Purpose: Insulin is a commonly used additive in chondrogenic media for differentiating mesenchymal stem cells (MSCs). The indispensability of other bioactive factors like TGF-β or dexamethasone in these medium formulations has been shown, but the role of insulin is unclear. The purpose of this study was to investigate whether insulin is essential for MSC chondrogenesis and if there is a dose-dependent effect of insulin on MSC chondrogenesis.
Methods: We cultivated human MSCs in pellet culture in serum-free chondrogenic medium with insulin concentrations between 0 and 50 μg/ml and assessed the grade of chondrogenic differentiation by histological evaluation and determination of glycosaminoglycan (GAG), total collagen and DNA content. We further tested whether insulin can be delivered in an amount sufficient for MSC chondrogenesis via a drug delivery system in insulin-free medium.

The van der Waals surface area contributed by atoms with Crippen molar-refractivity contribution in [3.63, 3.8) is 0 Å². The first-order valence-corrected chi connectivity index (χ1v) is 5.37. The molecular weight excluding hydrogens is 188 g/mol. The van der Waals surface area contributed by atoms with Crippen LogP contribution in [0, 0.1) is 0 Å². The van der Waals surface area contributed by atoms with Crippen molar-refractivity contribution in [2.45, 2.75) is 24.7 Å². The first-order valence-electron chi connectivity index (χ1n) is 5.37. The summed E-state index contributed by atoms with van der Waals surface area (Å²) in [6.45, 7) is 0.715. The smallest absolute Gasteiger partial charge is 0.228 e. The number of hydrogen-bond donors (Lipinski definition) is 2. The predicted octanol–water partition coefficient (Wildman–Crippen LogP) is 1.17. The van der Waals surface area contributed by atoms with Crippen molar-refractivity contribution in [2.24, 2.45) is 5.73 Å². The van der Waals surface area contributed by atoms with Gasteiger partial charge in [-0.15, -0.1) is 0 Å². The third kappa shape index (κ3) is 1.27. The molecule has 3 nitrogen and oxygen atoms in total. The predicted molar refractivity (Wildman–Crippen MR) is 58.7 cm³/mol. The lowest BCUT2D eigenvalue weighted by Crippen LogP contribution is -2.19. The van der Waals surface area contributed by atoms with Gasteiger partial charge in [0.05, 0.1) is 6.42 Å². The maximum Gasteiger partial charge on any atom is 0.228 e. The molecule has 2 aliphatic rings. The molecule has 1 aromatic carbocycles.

Results: Chondrogenesis was not induced by standard chondrogenic medium without insulin and the expression of cartilage differentiation markers was dose-dependent at insulin concentrations between 0 and 10 μg/ml. An insulin concentration of 50 μg/ml had no additional effect compared with 10 μg/ml. Insulin was delivered by a release system into the cell culture under insulin-free conditions in an amount sufficient to induce chondrogenesis.
Conclusions: Insulin is essential for MSC chondrogenesis in this system and chondrogenic differentiation is influenced by insulin in a dose-dependent manner. Insulin can be provided in a sufficient amount by a drug delivery system. Therefore, insulin is a suitable and inexpensive indicator substance for testing drug release systems in vitro.